}

As you can see the code is based on the table from the original Index view. We've declared the list of courses as a Parameter to be passed in. Then we're just iterating over the courses and displaying each one as a row in the table, mimicking the behaviour of the original Index view.

Using the CoursesList component in a view

To use our new CoursesList component, we're going to update the original Index view to look like this.

@model IEnumerable<ContosoUniversity.Models.Course>

@{
    ViewData["Title"] = "Courses";
}

<h2>Courses</h2>
    
<p>
    <a asp-action="Create">Create New</a>
</p>

@(await Html.RenderComponentAsync<CoursesList>(RenderMode.ServerPrerendered, new { Courses = Model }))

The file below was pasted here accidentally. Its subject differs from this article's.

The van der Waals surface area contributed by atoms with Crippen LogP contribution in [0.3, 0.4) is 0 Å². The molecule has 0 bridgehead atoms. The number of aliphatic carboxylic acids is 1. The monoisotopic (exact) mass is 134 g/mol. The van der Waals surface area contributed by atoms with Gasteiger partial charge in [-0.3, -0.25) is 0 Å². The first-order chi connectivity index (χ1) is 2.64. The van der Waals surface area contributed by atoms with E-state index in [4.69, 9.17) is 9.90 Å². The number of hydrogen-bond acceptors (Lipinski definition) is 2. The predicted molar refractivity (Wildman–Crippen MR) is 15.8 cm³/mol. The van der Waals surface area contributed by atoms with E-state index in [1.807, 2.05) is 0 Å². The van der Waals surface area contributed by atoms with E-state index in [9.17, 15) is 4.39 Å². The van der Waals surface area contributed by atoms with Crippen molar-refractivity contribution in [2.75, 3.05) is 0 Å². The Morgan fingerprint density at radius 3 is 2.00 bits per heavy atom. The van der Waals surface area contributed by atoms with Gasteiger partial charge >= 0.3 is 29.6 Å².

We've removed the original table and replaced it with a call to the RenderComponentAsync HTML helper. This helper is responsible for adding and wiring up our component correctly.

It's worth noting that this way of adding components is not going to be the long term solution. The plan is to be able to add components using normal elements, so in our case the above code would look like this.

@model IEnumerable<ContosoUniversity.Models.Course>

@{
    ViewData["Title"] = "Courses";
}

<h2>Courses</h2>
    
<p>
    <a asp-action="Create">Create New</a>
</p>
    
<CoursesList Courses="Model" />

This work is being tracked by the following issue on GitHub, #6348.

And, that's it! We've now successfully replaced a section of a MVC view with a Blazor component. You can fire up the app and browse to the page and everything should look exactly the same as before.

Summary

The ability to replace parts of a MVC view or a Razor page with Blazor components is incredibly powerful. And it offers a great migration path for anyone who is looking to modernise an existing application.

In this post, I showed how you can enable an existing MVC application to use Blazor components. Then showed how to replace part of an existing MVC view with a Blazor component.